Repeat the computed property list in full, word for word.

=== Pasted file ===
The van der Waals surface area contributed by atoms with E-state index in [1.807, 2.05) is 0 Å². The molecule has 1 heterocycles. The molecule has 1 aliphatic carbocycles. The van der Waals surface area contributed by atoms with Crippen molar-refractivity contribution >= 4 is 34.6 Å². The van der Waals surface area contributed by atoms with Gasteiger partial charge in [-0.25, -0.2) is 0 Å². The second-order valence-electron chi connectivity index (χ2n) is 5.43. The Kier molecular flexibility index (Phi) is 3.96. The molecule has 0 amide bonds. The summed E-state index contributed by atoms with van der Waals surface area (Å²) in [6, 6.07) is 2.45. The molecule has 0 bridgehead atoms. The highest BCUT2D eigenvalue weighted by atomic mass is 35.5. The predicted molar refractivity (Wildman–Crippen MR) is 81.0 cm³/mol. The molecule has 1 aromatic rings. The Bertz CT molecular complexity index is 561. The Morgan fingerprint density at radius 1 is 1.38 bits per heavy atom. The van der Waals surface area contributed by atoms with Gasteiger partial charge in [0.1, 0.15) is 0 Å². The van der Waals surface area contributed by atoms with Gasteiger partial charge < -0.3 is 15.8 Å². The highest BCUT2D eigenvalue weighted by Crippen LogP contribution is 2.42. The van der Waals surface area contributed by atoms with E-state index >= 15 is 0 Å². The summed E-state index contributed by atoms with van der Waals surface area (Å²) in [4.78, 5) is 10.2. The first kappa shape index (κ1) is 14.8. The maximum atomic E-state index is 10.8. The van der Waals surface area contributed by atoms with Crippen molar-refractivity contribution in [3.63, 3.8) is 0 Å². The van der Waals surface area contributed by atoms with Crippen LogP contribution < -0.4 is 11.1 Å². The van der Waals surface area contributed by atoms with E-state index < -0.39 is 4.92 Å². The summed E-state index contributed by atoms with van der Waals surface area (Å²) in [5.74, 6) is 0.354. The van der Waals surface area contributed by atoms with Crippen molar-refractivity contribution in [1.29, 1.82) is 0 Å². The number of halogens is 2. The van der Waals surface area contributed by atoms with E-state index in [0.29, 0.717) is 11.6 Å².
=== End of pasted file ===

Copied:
The van der Waals surface area contributed by atoms with E-state index in [1.807, 2.05) is 0 Å². The molecule has 1 heterocycles. The molecule has 1 aliphatic carbocycles. The van der Waals surface area contributed by atoms with Crippen molar-refractivity contribution >= 4 is 34.6 Å². The van der Waals surface area contributed by atoms with Gasteiger partial charge in [-0.25, -0.2) is 0 Å². The second-order valence-electron chi connectivity index (χ2n) is 5.43. The Kier molecular flexibility index (Phi) is 3.96. The molecule has 0 amide bonds. The summed E-state index contributed by atoms with van der Waals surface area (Å²) in [6, 6.07) is 2.45. The molecule has 0 bridgehead atoms. The highest BCUT2D eigenvalue weighted by atomic mass is 35.5. The predicted molar refractivity (Wildman–Crippen MR) is 81.0 cm³/mol. The molecule has 1 aromatic rings. The Bertz CT molecular complexity index is 561. The Morgan fingerprint density at radius 1 is 1.38 bits per heavy atom. The van der Waals surface area contributed by atoms with Gasteiger partial charge in [0.1, 0.15) is 0 Å². The van der Waals surface area contributed by atoms with Gasteiger partial charge < -0.3 is 15.8 Å². The highest BCUT2D eigenvalue weighted by Crippen LogP contribution is 2.42. The van der Waals surface area contributed by atoms with E-state index >= 15 is 0 Å². The summed E-state index contributed by atoms with van der Waals surface area (Å²) in [4.78, 5) is 10.2. The first kappa shape index (κ1) is 14.8. The maximum atomic E-state index is 10.8. The van der Waals surface area contributed by atoms with Crippen molar-refractivity contribution in [3.63, 3.8) is 0 Å². The van der Waals surface area contributed by atoms with Crippen LogP contribution < -0.4 is 11.1 Å². The van der Waals surface area contributed by atoms with E-state index < -0.39 is 4.92 Å². The summed E-state index contributed by atoms with van der Waals surface area (Å²) in [5.74, 6) is 0.354. The van der Waals surface area contributed by atoms with Crippen molar-refractivity contribution in [1.29, 1.82) is 0 Å². The number of halogens is 2. The van der Waals surface area contributed by atoms with E-state index in [0.29, 0.717) is 11.6 Å².